Photo: Brew Brooks/Flickr
The median cost for a single-family house in King county was $525,000 in January, reports the Seattle Times. That number may sound high, but it’s the cheapest the median price has been in 11 months.
In Seattle specifically, single-family home prices went up only 2.7 percent compared to a year prior in January. Seattle’s median home price of $635,000 is down about $31,000, according to Multiple Listing Service data. That number is way down from the 24 percent annual growth the market experienced last winter. It’s the slowest home price growth in Seattle in nearly three years.
A price growth slowdown should mean more reasonably priced single-family housing right? Wrong. Few people are selling their homes and when they do, the feeding frenzy of interested buyers makes it nearly impossible to compete. Fewer than 1,600 houses in the county were on the market at the end of the month, breaking a record-low set in December of last year. For quick comparison, at the end of 2010, King county had 7,400 houses on the market — four times more homes than are available today.
Although the city experienced a slight slowdown locally, home prices in the Seattle area are still rising faster than in any other large region in the country, according to the Case-Shiller home price index. Zillow recently predicted that Greater Seattle will have the third-fastest home-price growth in the country in 2017.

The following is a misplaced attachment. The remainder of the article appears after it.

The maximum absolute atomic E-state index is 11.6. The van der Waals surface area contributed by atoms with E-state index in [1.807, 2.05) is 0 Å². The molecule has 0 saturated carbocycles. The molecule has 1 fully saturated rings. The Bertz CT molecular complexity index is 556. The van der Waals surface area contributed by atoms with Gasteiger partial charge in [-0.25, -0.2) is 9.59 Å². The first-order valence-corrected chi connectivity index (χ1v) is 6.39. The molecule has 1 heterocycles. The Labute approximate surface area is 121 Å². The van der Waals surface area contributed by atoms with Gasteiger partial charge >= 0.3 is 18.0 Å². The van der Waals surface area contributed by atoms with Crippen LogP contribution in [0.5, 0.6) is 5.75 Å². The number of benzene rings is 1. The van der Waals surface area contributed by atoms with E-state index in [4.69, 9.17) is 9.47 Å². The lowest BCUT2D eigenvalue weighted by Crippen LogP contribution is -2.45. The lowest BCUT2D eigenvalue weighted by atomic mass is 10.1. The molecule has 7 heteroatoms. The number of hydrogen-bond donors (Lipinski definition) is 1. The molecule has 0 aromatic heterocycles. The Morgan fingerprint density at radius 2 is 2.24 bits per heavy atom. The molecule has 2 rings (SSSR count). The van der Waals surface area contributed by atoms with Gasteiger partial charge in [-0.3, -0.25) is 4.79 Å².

On the eastside, the median home price was up nearly 14 percent compared to a year ago, to $793,000. Snohomish County prices were up 8.2 percent year-over-year, while Pierce County was up 11.6 percent and Kitsap County was up 9.4 percent.
Soaring mortgage rates aren’t helping the situation. According to an analysis by the Seattle Times, even if home prices cap at 8 percent next year, as some experts predict, the average buyer’s total costs over a 30-year mortgage would increase 15 percent compared with a year ago because of the recent increase in interest rates.
But Seattle probably has an affordable condo or two to spare, right? Unfortunately, no. Condo prices in Seattle surged 23 percent from a year ago, and the median now stands at $440,000. Most of the new residential construction in the city is for rental apartments, and there were only about 130 condos in the city for sale as of last week.
Seattle is a sellers’ market. Relief for homebuyers anytime in the near future is unlikely.